Talk about a busy week! My friend Sally just left after a fun, eventful week. Some people are just darned easy to have around, and Sally is one of them. She revels in every detail of life here, making friends at every turn.
Sally with Çoşkın, one of her many Istanbul friends.
Our friend David and I planned a short trip for Thursday’s Liberation of Istanbul Holiday. David and I worked all day Wednesday at our respective schools while Sally visited Camile (another common friend) in town, then we three met up at the Sabiha Gökçen Airport that evening. I caught a bus at 5:05 here on the European side and arrived at the airport (Asian side) at about 8:15. Over three hours to travel about 20 miles—Istanbul traffic. David was there waiting, and we hunted around for Sally, who’d been there the longest, wandering around wondering where we might be. Poor dear.
We stopped for dinner, then drove just over an hour north to Şile (SHE-lay) on the Black Sea. I’d scoped out a nice seaside resort, but when we finally found it, the entire complex was dark. What??? It was only 10:00! I’d talked to a receptionist the night before, so I tentatively pushed through the revolving door. A clerk materialized from the dark lobby, flipping lights on at the reception desk. Whew! “Are there any other people here?” I asked in Turkish. He laughed and assured me there were. I didn’t exactly believe him. He certainly had space for us, giving us a corner seaside suite that he said cost twice what we paid. Did we mind?
Imagine waking to this view!
We woke to a stunning seascape, and imagine our surprise when scores of Turks were already enjoying the sumptuous breakfast buffet. Apparently the Şile Resort Hotel teems with people all summer, but in October things get a little lean. After breakfast Sally and I donned our suits for a walk up the beach. David, uninterested in swimming, brought his Kindle.
We picked shells and marveled at the pristine water as we strolled along the deserted beach.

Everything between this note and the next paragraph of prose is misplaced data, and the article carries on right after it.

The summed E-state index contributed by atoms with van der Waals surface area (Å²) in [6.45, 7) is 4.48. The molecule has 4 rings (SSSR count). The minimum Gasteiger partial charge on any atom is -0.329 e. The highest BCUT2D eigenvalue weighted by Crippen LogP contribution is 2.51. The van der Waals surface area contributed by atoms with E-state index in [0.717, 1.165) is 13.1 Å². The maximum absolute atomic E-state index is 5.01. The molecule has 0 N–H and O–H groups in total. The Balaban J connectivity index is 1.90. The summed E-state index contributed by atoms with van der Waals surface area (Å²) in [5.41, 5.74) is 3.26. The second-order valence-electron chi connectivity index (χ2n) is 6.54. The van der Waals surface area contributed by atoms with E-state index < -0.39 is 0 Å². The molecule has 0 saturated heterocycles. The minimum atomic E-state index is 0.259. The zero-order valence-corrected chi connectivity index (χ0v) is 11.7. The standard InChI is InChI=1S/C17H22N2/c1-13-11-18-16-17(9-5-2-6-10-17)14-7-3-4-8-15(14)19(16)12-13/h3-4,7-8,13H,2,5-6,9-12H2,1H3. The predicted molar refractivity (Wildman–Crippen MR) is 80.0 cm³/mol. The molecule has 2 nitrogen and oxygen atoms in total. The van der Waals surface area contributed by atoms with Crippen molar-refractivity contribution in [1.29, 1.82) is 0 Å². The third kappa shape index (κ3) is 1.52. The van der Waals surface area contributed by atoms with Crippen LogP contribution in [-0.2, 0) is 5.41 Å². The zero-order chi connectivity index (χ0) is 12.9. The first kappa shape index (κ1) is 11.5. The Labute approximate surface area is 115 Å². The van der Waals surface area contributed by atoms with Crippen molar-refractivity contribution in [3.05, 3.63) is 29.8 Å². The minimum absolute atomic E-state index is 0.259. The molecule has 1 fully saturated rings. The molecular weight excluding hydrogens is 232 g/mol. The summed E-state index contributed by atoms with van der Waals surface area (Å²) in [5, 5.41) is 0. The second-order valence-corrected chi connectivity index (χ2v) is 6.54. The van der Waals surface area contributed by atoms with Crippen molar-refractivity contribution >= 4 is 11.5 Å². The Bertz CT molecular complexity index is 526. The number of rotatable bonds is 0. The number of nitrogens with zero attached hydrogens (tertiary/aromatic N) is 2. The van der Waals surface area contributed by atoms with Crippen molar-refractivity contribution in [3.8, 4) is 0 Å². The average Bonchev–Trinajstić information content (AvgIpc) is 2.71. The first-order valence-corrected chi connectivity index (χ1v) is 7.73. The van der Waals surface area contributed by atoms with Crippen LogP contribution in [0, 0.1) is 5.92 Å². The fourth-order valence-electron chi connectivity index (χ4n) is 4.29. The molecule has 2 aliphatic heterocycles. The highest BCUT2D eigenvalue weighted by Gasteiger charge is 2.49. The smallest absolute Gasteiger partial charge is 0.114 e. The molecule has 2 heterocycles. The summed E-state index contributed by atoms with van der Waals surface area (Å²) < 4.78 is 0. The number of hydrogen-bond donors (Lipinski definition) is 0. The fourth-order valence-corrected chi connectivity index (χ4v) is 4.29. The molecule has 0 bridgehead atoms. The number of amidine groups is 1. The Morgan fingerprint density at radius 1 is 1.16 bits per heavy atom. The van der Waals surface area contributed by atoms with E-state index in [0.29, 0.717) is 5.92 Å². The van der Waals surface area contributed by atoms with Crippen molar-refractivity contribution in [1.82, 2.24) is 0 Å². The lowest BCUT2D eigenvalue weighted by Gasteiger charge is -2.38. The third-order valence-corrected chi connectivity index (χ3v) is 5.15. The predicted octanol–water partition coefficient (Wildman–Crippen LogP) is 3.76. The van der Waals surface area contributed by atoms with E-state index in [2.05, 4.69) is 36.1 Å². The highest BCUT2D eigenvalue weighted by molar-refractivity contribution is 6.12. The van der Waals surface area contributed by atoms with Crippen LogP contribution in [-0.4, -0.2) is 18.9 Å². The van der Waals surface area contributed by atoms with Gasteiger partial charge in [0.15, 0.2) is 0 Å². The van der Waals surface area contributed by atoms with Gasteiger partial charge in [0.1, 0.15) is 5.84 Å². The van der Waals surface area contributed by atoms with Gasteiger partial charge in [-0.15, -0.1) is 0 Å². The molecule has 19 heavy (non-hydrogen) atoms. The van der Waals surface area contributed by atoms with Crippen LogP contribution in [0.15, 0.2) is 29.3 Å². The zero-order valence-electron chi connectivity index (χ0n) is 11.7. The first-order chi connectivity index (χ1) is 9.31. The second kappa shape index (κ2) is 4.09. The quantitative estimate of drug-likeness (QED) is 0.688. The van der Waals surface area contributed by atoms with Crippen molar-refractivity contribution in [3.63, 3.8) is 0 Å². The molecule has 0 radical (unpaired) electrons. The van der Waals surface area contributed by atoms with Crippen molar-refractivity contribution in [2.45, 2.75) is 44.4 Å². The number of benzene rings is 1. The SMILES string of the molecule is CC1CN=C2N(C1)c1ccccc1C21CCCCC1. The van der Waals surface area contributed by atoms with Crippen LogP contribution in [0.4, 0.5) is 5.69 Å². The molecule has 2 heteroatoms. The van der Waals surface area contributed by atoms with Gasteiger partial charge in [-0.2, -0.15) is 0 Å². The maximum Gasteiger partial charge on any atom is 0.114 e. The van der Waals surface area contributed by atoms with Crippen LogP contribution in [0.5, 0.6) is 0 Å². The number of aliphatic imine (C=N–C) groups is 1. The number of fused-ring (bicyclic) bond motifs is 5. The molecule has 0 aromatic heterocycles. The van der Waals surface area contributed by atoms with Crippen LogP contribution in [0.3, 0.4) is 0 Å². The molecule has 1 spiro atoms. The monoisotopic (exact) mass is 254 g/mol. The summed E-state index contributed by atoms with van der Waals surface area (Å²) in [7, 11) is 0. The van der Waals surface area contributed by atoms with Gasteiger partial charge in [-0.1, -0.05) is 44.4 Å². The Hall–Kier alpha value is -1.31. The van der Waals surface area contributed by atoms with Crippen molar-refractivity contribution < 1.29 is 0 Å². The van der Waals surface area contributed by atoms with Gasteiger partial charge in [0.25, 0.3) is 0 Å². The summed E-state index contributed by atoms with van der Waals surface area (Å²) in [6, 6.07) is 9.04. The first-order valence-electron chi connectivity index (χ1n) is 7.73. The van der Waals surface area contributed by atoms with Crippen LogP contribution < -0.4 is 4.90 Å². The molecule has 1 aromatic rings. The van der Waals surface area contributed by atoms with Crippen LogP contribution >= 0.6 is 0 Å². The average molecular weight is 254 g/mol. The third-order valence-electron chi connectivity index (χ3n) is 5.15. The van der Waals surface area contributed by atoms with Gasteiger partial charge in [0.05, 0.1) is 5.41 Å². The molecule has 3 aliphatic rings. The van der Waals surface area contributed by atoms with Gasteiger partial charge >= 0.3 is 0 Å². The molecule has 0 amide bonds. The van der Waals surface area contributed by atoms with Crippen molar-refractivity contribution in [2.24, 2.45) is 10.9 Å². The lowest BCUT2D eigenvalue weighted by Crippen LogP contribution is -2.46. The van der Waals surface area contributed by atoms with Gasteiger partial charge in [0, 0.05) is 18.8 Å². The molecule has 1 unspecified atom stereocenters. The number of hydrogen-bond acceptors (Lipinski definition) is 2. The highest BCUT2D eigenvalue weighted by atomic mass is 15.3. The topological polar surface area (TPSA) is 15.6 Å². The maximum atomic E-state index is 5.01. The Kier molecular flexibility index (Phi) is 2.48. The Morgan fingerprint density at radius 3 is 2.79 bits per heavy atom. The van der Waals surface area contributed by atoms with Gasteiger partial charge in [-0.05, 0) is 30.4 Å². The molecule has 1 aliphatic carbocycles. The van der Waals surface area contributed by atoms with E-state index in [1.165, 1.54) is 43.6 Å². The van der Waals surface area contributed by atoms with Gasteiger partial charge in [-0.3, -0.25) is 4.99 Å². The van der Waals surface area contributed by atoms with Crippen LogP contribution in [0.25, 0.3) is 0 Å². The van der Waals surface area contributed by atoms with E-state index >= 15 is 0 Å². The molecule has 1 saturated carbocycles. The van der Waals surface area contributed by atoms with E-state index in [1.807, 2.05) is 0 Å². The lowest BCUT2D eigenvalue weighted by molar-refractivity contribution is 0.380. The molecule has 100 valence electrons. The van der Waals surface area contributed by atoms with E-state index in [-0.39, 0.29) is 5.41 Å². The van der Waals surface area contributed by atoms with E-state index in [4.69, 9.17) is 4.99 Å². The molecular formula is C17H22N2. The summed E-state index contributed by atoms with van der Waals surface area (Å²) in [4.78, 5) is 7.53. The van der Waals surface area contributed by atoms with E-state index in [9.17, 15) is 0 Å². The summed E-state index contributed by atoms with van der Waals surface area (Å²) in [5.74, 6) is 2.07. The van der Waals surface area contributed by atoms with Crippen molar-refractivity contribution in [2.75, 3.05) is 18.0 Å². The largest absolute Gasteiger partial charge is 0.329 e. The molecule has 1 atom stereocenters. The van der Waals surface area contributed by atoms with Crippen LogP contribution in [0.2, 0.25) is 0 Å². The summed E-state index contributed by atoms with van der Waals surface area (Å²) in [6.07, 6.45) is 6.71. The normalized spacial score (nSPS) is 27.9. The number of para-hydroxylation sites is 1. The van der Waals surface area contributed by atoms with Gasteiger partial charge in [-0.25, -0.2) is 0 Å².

Gorgeous shells–but small
Sally and David strolling on ahead…
after we all snapped photos of the unique beach litter.
We chuckled at a discarded computer that had washed up on shore–what was THAT about? Though the Black Sea water was cool, it was warmer than most of our northern Minnesota lakes. Finally Sally and I found the perfect place for a swim, which we did. Well, first we waded out for what felt like about a mile Finally Sally dove in, and I joined her in water so shallow we couldn’t frog-kick without scraping our knees.
The water was still shallow quite a distance out from David–camera and Kindle in hand.
Finally the bottom dropped off and we headed out to a small rocky island, feeling a bit like sea nymphs cavorting in the sun. The water was so clear we could see ripples in the sand 20 feet below us.
We spent the afternoon wandering Şile, relaxing over a fish lunch in a seaside cafe, and strolling along the breakwater. At 5:00 scores of boats left their crowded moorings to head out for the evening’s catch—probably the most action the Şile harbor sees.
Sally, David, and I in front of the Şile Harbor fortress.
Şile’s fishing boats moored three deep.
A fisherman mending his nets.
Friday Sally and David trekked over to Üsküdar to see the stunning Şakırın Camii, the only mosque in Turkey designed by a woman (see my blog for May 25, 2009). As they were leaving, the mosque was stormed by armed bodyguards making way for a visit by Prime Minister Erdoğan. His mother had just died, and he was looking for an appropriate grave site. Apparently that kind of security is common here.
On Saturday evening we joined friends for a concert at the Aya Irini, a Byzantine church inside the walls of Topkapi Palace. The church is renowned for its incredible acoustics, and there are unfortunately only a few concerts there each year. We entered the church through an arched stone entrance and down a long, wide stone ramp. The 1500-year-old structure supposedly stands on the site of Constantinople’s first Christian church. The main sanctuary was flanked by collonnades with a high gold semi-dome at the front, painted with a huge cross.
The Aya Irini in all its splendor before the performance
Already awed at the splendor of the sanctuary, my spine tingled as the orchestra’s first notes reverberated across the centuries. I felt that same excitement when a costumed chorus filled the ancient cathedral with the booming strains of “Carmina Burana” (Carl Orff). Oh, my goodness!
To hear the magic of “Carmina Burana”, click this link:
Monday afternoon a group of students in my English class presented a reenactment of the myth of Pandora. Their chosen accompaniment? ”Carmina Burana.”